The plan to induce the following day came to fruition, and we headed to the hospital around 11 am Monday morning. I had heard horror stories about hospitals not letting you eat once you’re in the labor and delivery room, so we made sure to get some high-quality food in my system while driving downtown ha 😀
By the time I was checked in and all the paperwork was complete, it was 2pm on Monday. I met with the midwife, who suggested I try a manual dilation before we jump to using Cytotec. The less synthetic drug intervention the better. So we opted for a dilation technique called Laminaria, which actually consists of using sticks of seaweed that expand inside your cervix to dilate it. And that’s all I’m going to say about that. Yes, I was a little weirded out. So we tried the seaweed, with no guarantee it would work. And it didn’t. I was still just 1 cm after they took them out 6 hours later at 8pm. I honestly wasn’t disappointed. I had decided today was all about going with the flow, and I knew it was going to be a long labor, so I just relaxed and trusted the midwife. I was finally on the way to meeting this baby!
The next step? Cytotec. If you’ve never heard of it, google it. It’s a beast of a drug. It’s a tiny pill they insert into your cervix, and once it dissolves, there’s no turning back. Woof. It can make labor contractions down right brutal for some, and for others, like the Laminaria, it may not even work. 2 hours after taking the Cytotec, at 10pm, my water broke, and no more than 5 minutes after that, contractions came on in full force.
IT’S LABOR TIME.
Part 2 will be the actual labor, how I managed it, and ultimately meeting my beautiful baby girl. Stay tuned!
While my blog was pretty dormant in 2015 I still think “a year in review” is fun to write and read. One yearly recap I particularly loved reading was Tina’s. I appreciated that even though I get her posts in my inbox each week, the end-of-year recap still seemed like fresh news! Hopefully I can portray that same feeling with this post.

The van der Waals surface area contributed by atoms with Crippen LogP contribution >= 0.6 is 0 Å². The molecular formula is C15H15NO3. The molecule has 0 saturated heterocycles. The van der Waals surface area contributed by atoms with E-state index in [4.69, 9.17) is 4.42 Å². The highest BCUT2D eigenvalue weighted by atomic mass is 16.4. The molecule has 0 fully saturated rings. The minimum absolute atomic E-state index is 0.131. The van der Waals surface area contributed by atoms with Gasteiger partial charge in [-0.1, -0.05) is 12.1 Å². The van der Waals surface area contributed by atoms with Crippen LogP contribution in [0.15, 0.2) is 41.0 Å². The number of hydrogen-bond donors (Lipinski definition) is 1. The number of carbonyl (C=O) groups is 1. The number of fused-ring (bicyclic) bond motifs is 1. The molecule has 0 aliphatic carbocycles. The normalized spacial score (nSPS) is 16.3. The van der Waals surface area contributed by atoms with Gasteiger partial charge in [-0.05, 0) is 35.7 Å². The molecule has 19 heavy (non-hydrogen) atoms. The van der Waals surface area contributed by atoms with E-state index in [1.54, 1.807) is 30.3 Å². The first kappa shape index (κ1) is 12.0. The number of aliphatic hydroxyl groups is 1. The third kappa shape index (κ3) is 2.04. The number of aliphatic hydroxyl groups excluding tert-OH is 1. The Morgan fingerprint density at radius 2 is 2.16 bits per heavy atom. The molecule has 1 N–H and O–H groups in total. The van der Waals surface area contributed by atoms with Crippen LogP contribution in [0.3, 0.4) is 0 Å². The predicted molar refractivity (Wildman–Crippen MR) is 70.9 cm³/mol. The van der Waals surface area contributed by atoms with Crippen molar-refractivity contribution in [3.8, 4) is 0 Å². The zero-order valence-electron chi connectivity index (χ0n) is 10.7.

Without a doubt, I can say I grew more personally and even athletically in 2015 than ever before. Technically, even though I ran less than I have in previous years, the amount I gained in wisdom from various experiences will prepare me for the year ahead more than any workout could.
A year ago, on New Years Day 2015, I posted this to IG:
At the time, of course, I had no clue what “unexpected challenges” would mean! In short, 2015 was a phenomenal year, but not for the typical reasons you might think. Compared to 2014, where I was on top of the world, 2015 left me humbled and hungry. In 2014, I got married, excelled in running by PRing in every distance, and felt somewhat invincible.
This year, though, I learned so much, and sometimes that’s what we need most. Let’s dive a little deeper into the specifics:
The challenges that made me stronger:
Injury: At the beginning of 2015, I was coming off being sidelined from my IT band, but I cross-trained sooo much during that time, and truly reaped the rewards of that! After just a few weeks back running, I ran two PRs back to back in the 5k and the 3k. Cross training really does work!
3k PR and 7th place in a division 1 college track meet. What a great day!
Pregnancy: I’ve talked a lot about this already, so I won’t go into detail, but in short, I’ve learned patience and the beauty of slowing down, both physically and mentally. I’ve also learned to dream really big, which I’ll go into later.
New aspects of my training I implemented:
Cross Training: I really can’t express how much cross training helped me in 2015. I joined a masters swim group, met up with a local bike club on occasions, went to spin classes, and borrowed my friend’s elliptigo at various times during the year. I’ve tried to cross train at least once per week, and especially during pregnancy, as I’ve stopped running, I’ve cross-trained even more! I am confident it will pay off when I begin running again soon.